Nothing has demonstrated the centrality of video streaming more than Covid-19 as billions of people around the world remain at home glued to their screens. With revenue in the video streaming segment expected to grow to $30.4 billion by 2024, and big players including Disney, HBO and Amazon placing huge bets in the space, over-the-top (OTT) media is fast becoming a key vertical for both app developers and advertisers.
Traditionally, when we think of OTT, we think of TV over internet, but mobile is also an important component of the OTT mix. A report from eMarketer found that 63 per cent of consumers in the US access OTT content on their TV, while a modest 11.6 per cent use mobile phones. However, when you examine the length of time users spend streaming OTT content on their devices, mobile makes up almost a quarter of total time spent viewing. This means that mobile users spend more time than average watching OTT content.
As the OTT ecosystem continues to grow, competition for eyeballs is growing with it. After 10 years of almost complete dominance, Netflix is now facing strong challengers. OTT is no longer a niche but a mass market.
With increasing competition comes increasing pressure, especially for marketers. In a more competitive ecosystem, measurement becomes essential. User acquisition managers for OTT services and advertisers looking to capitalise on the OTT boom will have to analyse which sources are driving customer lifetime value. Demonstrating performance is the name of the game.
More advertising coming to OTT channels soon
What is happening in OTT is a microcosm of trends in the wider advertising industry. As Covid-19 upends old certainties, advertising on all platforms is facing unprecedented challenges. On mobile, installs and sessions in entertainment apps are seeing positive growth as the world is social distancing. However, as recession bites, budget limitations for user acquisition managers could force marketers to adopt creative solutions to find users. Platforms are already experimenting with innovative formats to show ads, such as Hulu announcing space for pause ads.
We are also likely to see more in-show monetisation in the near future, with shoppable content embedded directly inside the stream. In China, Tencent boasts technology that creates ad inventory inside the TV programme. Using augmented reality (AR) techniques, ads can be shown on billboards inside the stream or even on a coffee cup an actor is holding. Shoppable content and AR technology may prove to be ideal for mobile, as mobile users are already used to interacting intensively with advertisements.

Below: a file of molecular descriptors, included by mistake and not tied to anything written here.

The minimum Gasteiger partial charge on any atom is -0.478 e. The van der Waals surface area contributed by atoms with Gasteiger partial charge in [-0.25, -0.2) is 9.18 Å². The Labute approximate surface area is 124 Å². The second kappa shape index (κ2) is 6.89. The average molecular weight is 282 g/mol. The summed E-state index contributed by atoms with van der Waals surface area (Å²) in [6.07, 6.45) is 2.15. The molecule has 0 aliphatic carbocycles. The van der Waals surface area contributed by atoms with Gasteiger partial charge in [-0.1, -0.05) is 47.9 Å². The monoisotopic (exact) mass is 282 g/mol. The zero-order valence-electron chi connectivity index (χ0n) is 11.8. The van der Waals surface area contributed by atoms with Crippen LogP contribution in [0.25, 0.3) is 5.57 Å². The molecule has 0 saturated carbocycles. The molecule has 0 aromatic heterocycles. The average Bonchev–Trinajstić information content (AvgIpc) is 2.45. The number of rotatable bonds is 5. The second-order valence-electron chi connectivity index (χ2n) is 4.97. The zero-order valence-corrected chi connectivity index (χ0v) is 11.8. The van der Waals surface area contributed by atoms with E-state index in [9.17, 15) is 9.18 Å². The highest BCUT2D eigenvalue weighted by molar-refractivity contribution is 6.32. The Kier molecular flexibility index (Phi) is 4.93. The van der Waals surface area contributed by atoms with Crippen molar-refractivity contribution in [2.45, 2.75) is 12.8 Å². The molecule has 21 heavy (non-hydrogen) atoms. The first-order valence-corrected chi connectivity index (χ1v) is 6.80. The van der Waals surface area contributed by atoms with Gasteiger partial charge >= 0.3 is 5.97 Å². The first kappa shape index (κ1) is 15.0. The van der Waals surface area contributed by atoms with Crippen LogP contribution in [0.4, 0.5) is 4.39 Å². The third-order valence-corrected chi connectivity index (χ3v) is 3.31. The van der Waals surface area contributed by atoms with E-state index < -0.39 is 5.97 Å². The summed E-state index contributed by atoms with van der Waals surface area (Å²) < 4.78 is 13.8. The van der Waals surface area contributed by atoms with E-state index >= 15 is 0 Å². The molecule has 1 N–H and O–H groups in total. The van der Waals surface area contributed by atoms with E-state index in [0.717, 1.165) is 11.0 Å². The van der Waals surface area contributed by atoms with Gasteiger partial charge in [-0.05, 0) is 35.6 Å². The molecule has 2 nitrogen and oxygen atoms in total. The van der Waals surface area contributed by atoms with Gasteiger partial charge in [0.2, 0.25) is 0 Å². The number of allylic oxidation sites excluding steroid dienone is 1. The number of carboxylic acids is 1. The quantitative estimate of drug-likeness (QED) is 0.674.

While subscription-based services like Netflix, Amazon Prime and Disney+ are currently the gold standard for streaming services in the West, monetisation strategies that rely on adverts are more common in other parts of the globe.
In the post-Covid world, people will have to prioritise their spending and subscriptions are often the first cost to cut. OTT platforms will have to adjust to this new reality. Consumers are unlikely to continue to subscribe to multiple channels. This means we are likely to see more product placement and freemium models in the mid to long term.
A more diverse marketing mix for OTT
Options for apps that might be interested in advertising in the OTT space, are currently limited. However, with cash-strapped consumers voting with their wallets, advertisement-backed video-on-demand is seeing a huge boost in the current crisis, recording a growth of 148 per cent. This low inventory problem is something that will change going forward.
There is already plenty of ingenuity in terms of ad formats on OTT, with Hulu Sling TV offering pause ads and introducing a prime time “happy hour” for free to households. This freemium model is likely to become more common going forward, leading to a more diverse marketing mix for the OTT space.
Even as the effects of Covid-19 begin to wane, it is likely that “subscription fatigue” will hit at some point. What will fundamentally shift the relationship between ads and OTT is the migration of media like live sports to streaming platforms. Sports are incredibly tied to advertising. For instance, Indian OTT platform Hotstar acquired the rights to stream the Indian Premier League in 2017, capitalising on India’s fanaticism for cricket to drive massive user growth. This growth has helped Disney to dominate the Indian market through its partnership with Hotstar.
In the long run, we are going to see more ads in OTT, whether it is ads that play in our streaming window, or ads that are displayed on objects or banners within our streams.